To leaders in Alice's magical
land it was a YES
The EU has been plunged into its deepest crisis for fifty
years after two of its founding members overwhelmingly rejected
its proposed constitution. But in Europes capital
there was little sign that anything had changed. Berlaymont
was a place in denial.
By Anthony Browne, Brussels Correspondent
THE warped-cross Berlaymonster headquarters
of the European Commission was still standing yesterday.
The announcements poured out on the welfare of
broiler chickens, carbon dioxide trading schemes, telephone
regulation and approval for the takeover of a Finnish
Workmen continued constructing vast new offices for the
Council of Ministers. The subsidised canteens echoed with
the polylingual chatter of well-heeled functionaries.
Although 54 per cent of the French voted non,
and 62 per cent of the Dutch said nee, few
were prepared to admit that Europes elite had lost
touch with the people, and that in their relentless drive
for integration they had left their citizens far behind.
In the Alice-in-Wonderland world of Brussels no
has been interpreted as yes.
As Jean-Claude Juncker, the Prime Minister of Luxembourg,
which holds the EUs rotating presidency, said after
the French vote: If we were to add up all the votes
of those who wanted more Europe as a yes,
then I think that we would have had a yes
In her Ikea-furnished office, Margot Wallström,
the Commissions Swedish VicePresident, produced
a poll showing that 57 per cent of the French who rejected
the constitution actually wanted more European integration.
A majority who said no are favourable
to the whole European project, she insisted. It
is not that they have said no to the idea of European
integration. It is not a rejection of the European project.
The lesson was that the EU needed to create more European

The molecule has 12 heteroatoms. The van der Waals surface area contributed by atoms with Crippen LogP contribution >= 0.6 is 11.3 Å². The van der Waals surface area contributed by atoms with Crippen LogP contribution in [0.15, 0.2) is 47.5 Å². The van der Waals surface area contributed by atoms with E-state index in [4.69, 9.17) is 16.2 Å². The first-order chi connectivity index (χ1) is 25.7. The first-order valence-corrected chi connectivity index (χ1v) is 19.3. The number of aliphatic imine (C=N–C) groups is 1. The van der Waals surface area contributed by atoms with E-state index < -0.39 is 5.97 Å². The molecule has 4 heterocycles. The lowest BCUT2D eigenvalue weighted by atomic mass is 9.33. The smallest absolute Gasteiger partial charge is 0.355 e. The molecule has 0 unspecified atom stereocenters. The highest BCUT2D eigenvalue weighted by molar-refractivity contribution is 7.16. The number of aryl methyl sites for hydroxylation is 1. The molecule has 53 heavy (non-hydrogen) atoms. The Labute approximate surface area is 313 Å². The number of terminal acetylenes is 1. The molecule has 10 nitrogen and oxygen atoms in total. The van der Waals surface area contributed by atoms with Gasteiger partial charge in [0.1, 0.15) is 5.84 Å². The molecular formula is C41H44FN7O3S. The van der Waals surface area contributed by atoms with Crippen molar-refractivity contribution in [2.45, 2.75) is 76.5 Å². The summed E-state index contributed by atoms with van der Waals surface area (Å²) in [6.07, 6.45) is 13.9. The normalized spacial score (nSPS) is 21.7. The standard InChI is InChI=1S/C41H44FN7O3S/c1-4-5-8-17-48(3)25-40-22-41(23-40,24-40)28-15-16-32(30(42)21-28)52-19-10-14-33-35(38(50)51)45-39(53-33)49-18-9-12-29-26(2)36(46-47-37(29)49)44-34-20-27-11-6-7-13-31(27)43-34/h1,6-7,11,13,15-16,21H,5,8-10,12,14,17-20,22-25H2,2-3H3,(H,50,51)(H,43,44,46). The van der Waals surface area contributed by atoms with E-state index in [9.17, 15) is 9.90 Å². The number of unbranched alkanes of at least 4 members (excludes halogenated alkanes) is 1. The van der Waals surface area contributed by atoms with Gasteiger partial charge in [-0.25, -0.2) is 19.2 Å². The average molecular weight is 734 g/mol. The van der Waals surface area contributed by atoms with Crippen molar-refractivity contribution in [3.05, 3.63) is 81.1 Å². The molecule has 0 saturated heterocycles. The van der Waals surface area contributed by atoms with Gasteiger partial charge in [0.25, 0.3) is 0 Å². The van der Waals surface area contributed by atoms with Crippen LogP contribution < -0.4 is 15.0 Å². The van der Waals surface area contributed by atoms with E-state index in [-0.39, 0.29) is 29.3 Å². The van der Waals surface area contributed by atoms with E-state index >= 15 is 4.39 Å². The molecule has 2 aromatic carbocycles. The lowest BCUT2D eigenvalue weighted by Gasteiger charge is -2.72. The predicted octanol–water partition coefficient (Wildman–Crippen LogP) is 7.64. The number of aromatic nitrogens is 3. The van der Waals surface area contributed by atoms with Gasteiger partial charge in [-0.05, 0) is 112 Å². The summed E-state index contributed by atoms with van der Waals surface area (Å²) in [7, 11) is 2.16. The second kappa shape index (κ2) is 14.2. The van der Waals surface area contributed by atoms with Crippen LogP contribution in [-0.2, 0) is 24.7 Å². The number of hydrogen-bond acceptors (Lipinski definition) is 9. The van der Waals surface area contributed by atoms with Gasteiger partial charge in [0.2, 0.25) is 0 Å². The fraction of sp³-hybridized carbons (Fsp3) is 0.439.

feeling in its citizens, she said. We have to build
more meeting places. We have to create a European public
space. We need a European debate. There are still hardly
any media that are truly European. For political parties,
we need a political system that can work more at a European
Although French and Dutch polls showed that the more
people knew about the constitution, the more likely they
were to vote no, Mrs Wallström insisted
that the problem was ignorance. It is serious when
seven out of ten Europeans still say they know little
about Europe. It will take a lot of leadership to create
more knowledge, she said. Mr Juncker said of his
tiny country: We are like teachers, explaining the
ins and outs of the new constitution.
When Françoise le Bail, the Commission spokeswoman,
explained to the Brussels press corps the morning after
the French vote why no did not really mean
no because people voted no
for so many different reasons an American journalist
burst out: In my country we have a saying, W
hat part of no dont you understand? You dont
seem to understand any part of no.
Three days later, after the Dutch rejected the constitution
in far greater numbers than the French, and in far greater
numbers than anyone expected, Jan Peter Balkenende, the
Prime Minister, said: I am very disappointed, but
there are positive aspects like the high turnout
and the fact we had a debate.
But his Government clearly lost the debate, and the people
turned out in high numbers twice the rate at last
years European elections to tell it so. Even
after the Dutch defeat, European political leaders insisted
that the vote was not against the constitution. The European
Green Party rushed out a statement saying: No
in France and Holland does not mean no to
the European constitution.
Grazia Francescato, the party spokesman, added: It
is evident that this no vote is not a real
no against the constitution, but a vote of
protest against . . . the neoliberal policies of their
Surveys suggest that the French voted against the treaty
because they are opposed to the EUs free-market
economic policies, worried about enlargement and wanted
to punish the unpopular President Chirac. In the Netherlands,
surveys indicated that the Dutch protested against EU
enlargement, the euro, the cost of the EU, its remoteness,
its bureaucracy and just about any other EU complaint
they could think of.
But for Mr Juncker this did not mean they or the French
were annoyed at the EU. He said: We have a range
of contradictory reasons behind the no vote.
The arguments in France contradict other arguments in
France. Now there are another set of contradictions between
arguments in the Netherlands. His conclusion was
that we need to continue with our ambitious projects
An Irish journalist retorted: This reminds me of
the Titanic, where the orchestra carried on playing.